The determination of play actions and/or instructions may at least in part be based on feedback inputs or example instructions received from the user.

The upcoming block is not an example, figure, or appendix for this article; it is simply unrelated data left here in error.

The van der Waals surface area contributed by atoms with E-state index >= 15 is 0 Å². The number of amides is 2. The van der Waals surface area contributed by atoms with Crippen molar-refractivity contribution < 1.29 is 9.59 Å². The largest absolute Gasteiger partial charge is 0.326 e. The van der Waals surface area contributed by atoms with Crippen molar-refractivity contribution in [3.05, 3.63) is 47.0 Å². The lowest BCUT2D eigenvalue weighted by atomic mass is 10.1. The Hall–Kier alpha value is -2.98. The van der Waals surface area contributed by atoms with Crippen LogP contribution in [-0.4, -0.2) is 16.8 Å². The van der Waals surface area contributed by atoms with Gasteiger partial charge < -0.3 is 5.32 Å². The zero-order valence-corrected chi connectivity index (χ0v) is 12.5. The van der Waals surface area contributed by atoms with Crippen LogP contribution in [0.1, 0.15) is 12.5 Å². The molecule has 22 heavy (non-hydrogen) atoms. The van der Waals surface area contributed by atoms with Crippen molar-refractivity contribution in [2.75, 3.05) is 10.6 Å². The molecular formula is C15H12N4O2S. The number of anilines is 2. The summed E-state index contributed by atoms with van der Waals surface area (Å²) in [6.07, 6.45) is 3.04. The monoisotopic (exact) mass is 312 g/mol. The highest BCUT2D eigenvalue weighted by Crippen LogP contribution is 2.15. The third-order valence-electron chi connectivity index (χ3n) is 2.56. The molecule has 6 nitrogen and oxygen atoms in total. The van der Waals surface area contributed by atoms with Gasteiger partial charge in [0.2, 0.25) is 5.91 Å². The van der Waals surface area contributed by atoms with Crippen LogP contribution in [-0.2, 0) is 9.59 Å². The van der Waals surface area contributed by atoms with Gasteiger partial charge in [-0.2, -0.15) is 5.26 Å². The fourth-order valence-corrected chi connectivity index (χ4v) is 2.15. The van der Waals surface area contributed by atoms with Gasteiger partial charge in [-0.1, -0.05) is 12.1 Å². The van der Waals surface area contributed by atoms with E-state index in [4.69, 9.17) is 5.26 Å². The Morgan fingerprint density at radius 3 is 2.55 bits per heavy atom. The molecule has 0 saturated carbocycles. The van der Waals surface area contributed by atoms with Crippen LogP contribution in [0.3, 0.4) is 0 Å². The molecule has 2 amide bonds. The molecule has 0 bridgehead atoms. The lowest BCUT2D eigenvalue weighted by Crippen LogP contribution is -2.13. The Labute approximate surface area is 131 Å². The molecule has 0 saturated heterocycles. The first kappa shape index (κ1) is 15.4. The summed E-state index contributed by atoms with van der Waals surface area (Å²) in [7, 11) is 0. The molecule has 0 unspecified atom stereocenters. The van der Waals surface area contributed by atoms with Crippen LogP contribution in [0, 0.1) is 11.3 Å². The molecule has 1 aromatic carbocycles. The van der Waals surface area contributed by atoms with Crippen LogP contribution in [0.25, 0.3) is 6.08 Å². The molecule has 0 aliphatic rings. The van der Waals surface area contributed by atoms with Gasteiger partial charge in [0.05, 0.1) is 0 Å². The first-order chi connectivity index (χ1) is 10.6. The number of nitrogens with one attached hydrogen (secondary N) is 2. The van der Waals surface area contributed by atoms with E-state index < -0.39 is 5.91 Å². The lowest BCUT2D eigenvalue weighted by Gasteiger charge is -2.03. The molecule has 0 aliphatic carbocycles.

In some embodiments, the processor is configured to receive one or more environmental inputs indicative of an environmental parameter and wherein determining the one or more user-perceptible play actions and/or translating the determined one or more play actions is based at least in part on the received one or more environmental inputs. Examples of environmental parameters may include a temperature, weather conditions, the time of day, the illumination and/or sounds in the proximity of the interactive play apparatus, the geographic position of the interactive play apparatus and/or the like. Another example of an environmental parameter includes the presence, position, orientation and/or operational state of one or more electronic devices. For example, the processor may receive an indication that there is another electronic device within a proximity. To this end, the play apparatus may include a sensor operable to detect the presence, position, orientation and/or operational state of one or more electronic devices. Examples of such sensors may include a Wi-Fi detector or a Bluetooth receiver operable to detect signal strengths from other Bluetooth devices. For example, such a sensor may be attached to a movable device, e.g. a moving rover, which would thus be able to track signal strength within a room, even without necessarily having to be connected to a Wi-Fi or Bluetooth connection.